Oil exports increase, but not enough to drain reserves

According to internal data from Refinitive Eikon and PDVSA, Venezuelan oil exports were down in September from last month, but not enough to reduce the high inventories that have forced the country to take care of its production.

In August, the United States expanded its efforts to punish non-US firms “materially assisting” Maduro. These sanctions reduce the number of tanker operators ready to load in Venezuelan ports, contributing to swollen swells.

Few buyers have taken Venezuela’s oil amid US efforts to oust Socialist President Nicolas Maduro.

The state-owned PDVSA and its joint ventures last month exported almost 845,000 barrels a day of raw and refined products against 770,000 bpd in August, the second lowest monthly figure this year, according to data.

Higher shipments to Cuba’s political ally and the release of goods that had been stalled in Venezuela for months due to an earlier round of sanctions contributed to the recent increase.

Russian state-owned oil company Rosneft reduced its crude Venezuelan takeover to about 360,000 bpd compared to more than 500,000 bpd in August, data showed, as Venezuelan charter vessels Rosneft have been lowering offshore for weeks. including India and Malaysia.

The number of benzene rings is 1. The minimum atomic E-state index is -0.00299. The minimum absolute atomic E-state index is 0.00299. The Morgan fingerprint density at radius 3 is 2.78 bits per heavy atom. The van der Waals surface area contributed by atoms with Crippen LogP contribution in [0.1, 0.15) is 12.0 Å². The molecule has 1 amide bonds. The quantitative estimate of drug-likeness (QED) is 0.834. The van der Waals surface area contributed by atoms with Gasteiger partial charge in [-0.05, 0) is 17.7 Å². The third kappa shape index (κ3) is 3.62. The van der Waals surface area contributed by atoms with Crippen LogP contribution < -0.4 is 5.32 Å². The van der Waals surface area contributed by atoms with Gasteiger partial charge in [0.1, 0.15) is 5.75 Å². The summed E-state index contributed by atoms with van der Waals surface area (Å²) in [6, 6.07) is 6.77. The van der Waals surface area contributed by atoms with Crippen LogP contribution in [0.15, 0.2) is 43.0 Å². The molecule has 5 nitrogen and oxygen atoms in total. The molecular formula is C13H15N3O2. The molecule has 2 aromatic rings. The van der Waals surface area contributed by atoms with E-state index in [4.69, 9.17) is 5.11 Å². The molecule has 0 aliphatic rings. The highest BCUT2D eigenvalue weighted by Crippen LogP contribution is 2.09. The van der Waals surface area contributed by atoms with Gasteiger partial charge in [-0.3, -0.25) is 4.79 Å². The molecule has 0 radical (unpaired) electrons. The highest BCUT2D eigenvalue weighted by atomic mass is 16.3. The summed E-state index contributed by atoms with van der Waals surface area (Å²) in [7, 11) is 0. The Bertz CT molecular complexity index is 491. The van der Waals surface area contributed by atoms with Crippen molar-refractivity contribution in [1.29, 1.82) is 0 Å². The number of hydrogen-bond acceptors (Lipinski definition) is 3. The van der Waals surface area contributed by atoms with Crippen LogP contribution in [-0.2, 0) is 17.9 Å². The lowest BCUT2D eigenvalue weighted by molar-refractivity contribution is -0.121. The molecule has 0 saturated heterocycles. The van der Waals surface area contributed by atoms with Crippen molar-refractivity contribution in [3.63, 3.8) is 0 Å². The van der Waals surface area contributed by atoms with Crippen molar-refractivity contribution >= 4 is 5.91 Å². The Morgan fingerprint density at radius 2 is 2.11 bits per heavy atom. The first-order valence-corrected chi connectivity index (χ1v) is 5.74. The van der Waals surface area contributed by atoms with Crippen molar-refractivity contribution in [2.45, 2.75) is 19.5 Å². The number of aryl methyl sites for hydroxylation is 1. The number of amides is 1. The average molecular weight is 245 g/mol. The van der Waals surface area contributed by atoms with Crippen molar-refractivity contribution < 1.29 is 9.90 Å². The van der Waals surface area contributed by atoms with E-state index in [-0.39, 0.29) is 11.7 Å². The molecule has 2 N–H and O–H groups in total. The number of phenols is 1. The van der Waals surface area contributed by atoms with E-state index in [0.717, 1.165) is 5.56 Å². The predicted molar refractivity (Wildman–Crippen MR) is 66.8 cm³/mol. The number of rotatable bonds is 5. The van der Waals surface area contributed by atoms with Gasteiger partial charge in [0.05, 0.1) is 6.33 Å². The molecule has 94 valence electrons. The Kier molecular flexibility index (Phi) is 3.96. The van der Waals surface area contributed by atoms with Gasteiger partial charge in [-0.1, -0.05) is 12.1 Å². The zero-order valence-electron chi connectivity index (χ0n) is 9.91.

Venezuela’s oil storage capacity is about 65 million barrels, but many tanks are inactive due to lack of maintenance.

Raw stock ended the month at about 38.8 million barrels, nearly 3 million more than at the end of August, according to data intelligence firm Kpler.


Ships bound for China accounted for 32% of September exports, or 270,000 bpd. Europe was the second most favored destination by 19%, and Cuba rose to third place by 17%, or almost 143,000 bpd, more than double the volume it received in previous months.

PDVSA increased exports to Cuba last month to help ease the acute fuel shortages that caused long wait at gas stations and public transport.

The United States has sought to increase pressure on the Maduro administration to try to oust him from power after a 2018 re-election that was widely regarded as a shame.

At least five crude cargoes in tankers registered by Sh.S. Chevron Corp that had been stuck in Venezuelan waters since late January returned to PDVSA last month. Some of the ships again loaded with exports destined for Europe, Refinitive data showed.

Venezuela last month imported 161,000 bpd of refined products for its consumption and re-export, up from 210,000 bpd in August, although domestic fuel production itself fell due to frequent refinery cuts. Rosneft and Repsol of Spain were the main suppliers of imported fuel, according to the data./Investing.com

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